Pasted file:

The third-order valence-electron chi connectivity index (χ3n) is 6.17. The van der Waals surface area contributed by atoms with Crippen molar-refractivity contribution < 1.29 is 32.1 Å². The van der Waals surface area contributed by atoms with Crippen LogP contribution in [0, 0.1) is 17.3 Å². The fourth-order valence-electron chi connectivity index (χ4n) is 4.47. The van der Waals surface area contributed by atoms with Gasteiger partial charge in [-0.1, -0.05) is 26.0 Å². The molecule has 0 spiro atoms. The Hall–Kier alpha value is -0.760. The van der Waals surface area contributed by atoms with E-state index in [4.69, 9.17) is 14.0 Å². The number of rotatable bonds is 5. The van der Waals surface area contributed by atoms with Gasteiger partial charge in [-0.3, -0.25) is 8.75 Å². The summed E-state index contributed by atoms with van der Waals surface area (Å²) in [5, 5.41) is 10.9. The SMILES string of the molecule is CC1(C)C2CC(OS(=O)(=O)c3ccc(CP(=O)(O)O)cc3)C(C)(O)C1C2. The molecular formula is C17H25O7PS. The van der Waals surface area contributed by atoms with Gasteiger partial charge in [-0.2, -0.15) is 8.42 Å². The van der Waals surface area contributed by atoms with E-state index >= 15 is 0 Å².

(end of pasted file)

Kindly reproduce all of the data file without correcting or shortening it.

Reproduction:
The third-order valence-electron chi connectivity index (χ3n) is 6.17. The van der Waals surface area contributed by atoms with Crippen molar-refractivity contribution < 1.29 is 32.1 Å². The van der Waals surface area contributed by atoms with Crippen LogP contribution in [0, 0.1) is 17.3 Å². The fourth-order valence-electron chi connectivity index (χ4n) is 4.47. The van der Waals surface area contributed by atoms with Gasteiger partial charge in [-0.1, -0.05) is 26.0 Å². The molecule has 0 spiro atoms. The Hall–Kier alpha value is -0.760. The van der Waals surface area contributed by atoms with E-state index in [4.69, 9.17) is 14.0 Å². The number of rotatable bonds is 5. The van der Waals surface area contributed by atoms with Gasteiger partial charge in [-0.3, -0.25) is 8.75 Å². The summed E-state index contributed by atoms with van der Waals surface area (Å²) in [5, 5.41) is 10.9. The SMILES string of the molecule is CC1(C)C2CC(OS(=O)(=O)c3ccc(CP(=O)(O)O)cc3)C(C)(O)C1C2. The molecular formula is C17H25O7PS. The van der Waals surface area contributed by atoms with Gasteiger partial charge in [-0.2, -0.15) is 8.42 Å². The van der Waals surface area contributed by atoms with E-state index >= 15 is 0 Å².